Current Book: "The Portrait of a Lady" by Henry James (Why Sir James, I LOVE YOU, is your ghost still around by any chance?) 
Current Music: "Castle of Glass" by Linkin Park (mindblowing stuff, as usual)

Alcohol vs Scientific Research

Recently, a fellow blogger, Mr. What Ho made a nice gesture by asking me to do a guest blogpost on his super-famous humor blog (which I find truly comic), and I had two pieces for him, one is on his blog now and the other is here (it's an old post written a few months ago). I like the idea of doing guest blogging on other blogs (so contact me if you want me to write for you) but it becomes awesome when you're doing it for an upcoming author

I was at this giant conference a few days ago where I learned the unique symbiosis between alcohol and research. No kidding. Believe me or not, it's true. But yes, your mommy might not like this fact. 

My purpose at the conference was to acquaint myself with the current state of the art research and listen to as many presentations as possible. And like a good and sanskari kid, I've been staying away from alcohol, parties and similar shit. Turned out, staying sober may not be the best thing to do in Amreeka. 

So there was this nice young professor who was discussing his research with me, and I like a sincere graduate student was appreciating his intellect. And that's when he turned all weirdo, 

"So Tanya, what are you doing this evening?

"Uhmm? (Insert awkward expressions and inarticulate sounds a socially inadequate being could produce)"

"Well, there's a party organized by __ organization. There's gonna be free food, and free drinks too. Would you like to join? WYQ Conference is all about drinks."  

I was then in this quandary to say yes or no. Saying an immediate yes might have sounded desperate and an immediate no a bit rude. And also, I didn't have any party dress with me. My European friend had advised me to bring a piece or two but I am good at ignoring good advice. So I paused and reflected, but eventually said a yes, calming my conscience with the notion that my motivation to go to the party was only food, and nothing else.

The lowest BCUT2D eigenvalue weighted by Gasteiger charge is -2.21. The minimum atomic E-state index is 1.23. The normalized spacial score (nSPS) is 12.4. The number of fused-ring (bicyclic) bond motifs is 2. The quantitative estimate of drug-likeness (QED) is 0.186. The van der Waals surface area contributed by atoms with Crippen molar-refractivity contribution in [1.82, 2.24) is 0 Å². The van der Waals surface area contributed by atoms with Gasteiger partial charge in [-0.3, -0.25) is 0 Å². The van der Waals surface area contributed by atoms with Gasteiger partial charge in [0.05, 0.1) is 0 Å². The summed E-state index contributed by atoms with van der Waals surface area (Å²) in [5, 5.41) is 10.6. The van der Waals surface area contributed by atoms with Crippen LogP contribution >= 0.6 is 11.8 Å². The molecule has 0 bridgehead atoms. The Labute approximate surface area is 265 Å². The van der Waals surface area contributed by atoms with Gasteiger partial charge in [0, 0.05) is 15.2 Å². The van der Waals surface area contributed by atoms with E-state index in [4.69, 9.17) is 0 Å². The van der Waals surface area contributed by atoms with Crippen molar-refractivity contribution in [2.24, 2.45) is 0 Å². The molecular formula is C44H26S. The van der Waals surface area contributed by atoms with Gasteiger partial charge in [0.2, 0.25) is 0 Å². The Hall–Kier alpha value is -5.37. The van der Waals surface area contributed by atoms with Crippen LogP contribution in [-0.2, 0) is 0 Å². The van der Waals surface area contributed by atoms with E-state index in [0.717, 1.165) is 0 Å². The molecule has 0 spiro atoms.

I accompanied the guy and found the party to be horrible. No free food at all! Liar, that bloody...Only drinks! How useless are unlimited margaritas for a person like me! In a small suite, 30 people were packed in darkness, drinking and smoking like the world's coming to an end. In about 30 seconds, I said goodbye to the professor and ran back to my own room, while on my way I dodged several lovely ladies dressed in golden gowns as they were scattered randomly all around the five star hotel the conference was organized at. 

I went to sleep after planning the next day's research sessions I was going to attend, when after a couple of hours the European friend I was sharing the room with, entered our room, mouthing expletives. She was heavily drunk and was staggering on the floor while undoing her high heeled sandals. She looked quite skimpy tonight and I slightly felt jealous of the life she was having at this conference: going to several parties every night, drinking heavily, dancing, rejecting cute guys, being happy overall. And then she started muttering something, which made me feel a lil bad first, but it countered the jealousy feeling I had before and I guessed that staying sober and nerdy wasn't that bad after all.